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Marple Local History Society Meetings

Meetings

The Society generally meets on the third Monday of the month from September to April, apart from December. the meeting is then  held on the second Monday of the month.

Doors open 7:15pm ready for the meeting at 7:45. Access is via the main entrance on Church Lane (opposite Mount Drive) and the meetings will be held in the church itself on the ground floor.

The church includes a hearing aid loop system which is most effective for people sitting near the side walls and in the rear pews of the church.

Venue and Location

The meetings take place in Marple Methodist Church on Church Lane in Marple.  Postcode: SK6 7AY

Visitors are welcome to attend at a cost of £3. But look below for details of our Membership bargains!

Subscriptions

The annual subscription for the Society is £10 for 8 meetings,so there's a bargain you can take up !

This also allows participation in the Society's trips.

Membership is available at all meetings.

Use the menus on the right to browse our past and present meeting topics.

To park near to Marple Methodist Church

There are double yellow lines immediately outside the church, but there is limited on street parking further up Church Lane on the right hand side, down Empress Avenue and on Mount Drive.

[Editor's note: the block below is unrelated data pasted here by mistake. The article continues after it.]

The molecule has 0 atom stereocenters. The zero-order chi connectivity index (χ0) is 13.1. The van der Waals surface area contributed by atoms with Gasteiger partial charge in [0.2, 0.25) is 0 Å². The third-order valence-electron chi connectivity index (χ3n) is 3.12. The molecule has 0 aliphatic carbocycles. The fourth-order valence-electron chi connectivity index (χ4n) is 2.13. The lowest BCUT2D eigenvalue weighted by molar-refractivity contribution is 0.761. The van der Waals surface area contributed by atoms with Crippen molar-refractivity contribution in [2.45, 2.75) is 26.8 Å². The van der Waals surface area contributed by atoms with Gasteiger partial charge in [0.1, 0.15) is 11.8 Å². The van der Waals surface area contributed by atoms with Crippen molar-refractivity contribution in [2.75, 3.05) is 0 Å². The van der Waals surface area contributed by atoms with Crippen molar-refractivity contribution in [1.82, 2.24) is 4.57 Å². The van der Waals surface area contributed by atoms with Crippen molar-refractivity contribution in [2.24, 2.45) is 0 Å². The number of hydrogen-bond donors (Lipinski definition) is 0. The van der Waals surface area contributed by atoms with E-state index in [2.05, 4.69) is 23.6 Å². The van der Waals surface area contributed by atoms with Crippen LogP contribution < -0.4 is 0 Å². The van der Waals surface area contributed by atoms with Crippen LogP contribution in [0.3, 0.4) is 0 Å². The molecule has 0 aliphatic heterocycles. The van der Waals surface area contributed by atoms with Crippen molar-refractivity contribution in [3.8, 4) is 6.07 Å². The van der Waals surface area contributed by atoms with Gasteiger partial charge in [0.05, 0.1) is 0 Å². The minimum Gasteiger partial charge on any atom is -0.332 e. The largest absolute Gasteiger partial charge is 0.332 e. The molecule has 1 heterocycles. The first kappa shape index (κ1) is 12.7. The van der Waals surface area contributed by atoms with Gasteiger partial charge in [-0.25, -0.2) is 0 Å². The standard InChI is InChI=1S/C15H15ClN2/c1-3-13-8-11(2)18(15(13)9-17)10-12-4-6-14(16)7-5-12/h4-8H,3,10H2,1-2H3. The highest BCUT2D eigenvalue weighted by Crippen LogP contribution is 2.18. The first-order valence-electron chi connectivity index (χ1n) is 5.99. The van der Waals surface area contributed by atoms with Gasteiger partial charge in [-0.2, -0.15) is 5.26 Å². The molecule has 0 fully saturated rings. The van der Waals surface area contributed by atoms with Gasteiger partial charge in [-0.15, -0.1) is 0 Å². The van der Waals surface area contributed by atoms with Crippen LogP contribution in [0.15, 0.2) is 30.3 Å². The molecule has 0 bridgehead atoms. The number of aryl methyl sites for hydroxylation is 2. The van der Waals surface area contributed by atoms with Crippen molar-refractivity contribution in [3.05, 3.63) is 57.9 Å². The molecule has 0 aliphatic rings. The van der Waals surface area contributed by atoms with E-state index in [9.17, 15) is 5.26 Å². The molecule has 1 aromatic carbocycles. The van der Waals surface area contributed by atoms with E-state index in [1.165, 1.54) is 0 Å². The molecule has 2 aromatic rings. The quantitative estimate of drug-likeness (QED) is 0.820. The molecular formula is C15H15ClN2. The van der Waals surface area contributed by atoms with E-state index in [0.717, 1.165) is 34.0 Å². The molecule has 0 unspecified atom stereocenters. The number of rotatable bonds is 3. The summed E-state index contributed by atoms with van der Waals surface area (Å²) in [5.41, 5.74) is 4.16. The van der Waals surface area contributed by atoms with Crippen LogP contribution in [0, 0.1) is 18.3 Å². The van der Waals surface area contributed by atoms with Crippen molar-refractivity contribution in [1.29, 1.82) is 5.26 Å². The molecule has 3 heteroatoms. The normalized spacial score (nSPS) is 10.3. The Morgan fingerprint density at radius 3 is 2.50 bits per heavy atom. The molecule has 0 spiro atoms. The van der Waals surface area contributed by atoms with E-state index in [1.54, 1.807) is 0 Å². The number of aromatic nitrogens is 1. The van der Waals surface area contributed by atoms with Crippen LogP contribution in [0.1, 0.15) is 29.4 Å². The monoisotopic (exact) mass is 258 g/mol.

There is a large car park, Chadwick Street Car Park, (SK6 6BY) between Trinity Street  and Chadwick Street, Marple. Access is from Stockport Road onto Trinity Street and from Church Lane onto Chadwick Street, exit is made via Trinity Street, in the direction of Church Lane. It is a pay and display car park, however, at the time of writing, October 2014, parking is free after 6pm.

The location of the Methodist Church  on Church Lane (red marker) is shown on the map below and you can enter your postcode to get directions there, or to the car park Chadwick Street) nearby (blue marker):

 

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Summer Stroll 'B' Summer - June 2020

IronbridgeA generation ago, two enterprising teachers developed an Interest Trail for second year pupils at Marple Ridge High School. Mrs J Harker and Miss R L Niven (unfortunately we have no record of their first names) were trying to encourage an interest in the natural world and local history by creating a marked trail around Brabyns Park. 21 stopping places were identified and features of interest described, though it would appear that two of these stops were afterthoughts as the numbers go from 1 to 19 with extra points inserted as 14a and 17a. They obviously intended this to have a permanent appeal because 21 marker stones, each engraved with the appropriate number, were installed around the trail. These were quite substantial and attractive stones, rough cut in a rectangular shape, approximately 11 to 14 inches wide, six or seven inches deep and usually buried so that they had an apparent height of 15 to 18 inches.

Read more: Summer Stroll 'B' Summer - June 2020 

20th January 2020 Judith Wilshaw – From Ancient Tracks to Modern Highways

Bridleway near Burbage edge

For her latest talk Judith Wilshaw took on the broad sweep of history, showing how, since ancient times, our infrastructure has changed to suit our requirements and the type of transport available. It was most certainly a broad sweep but she made it more relevant by showing many examples from our locality and from the Peak District.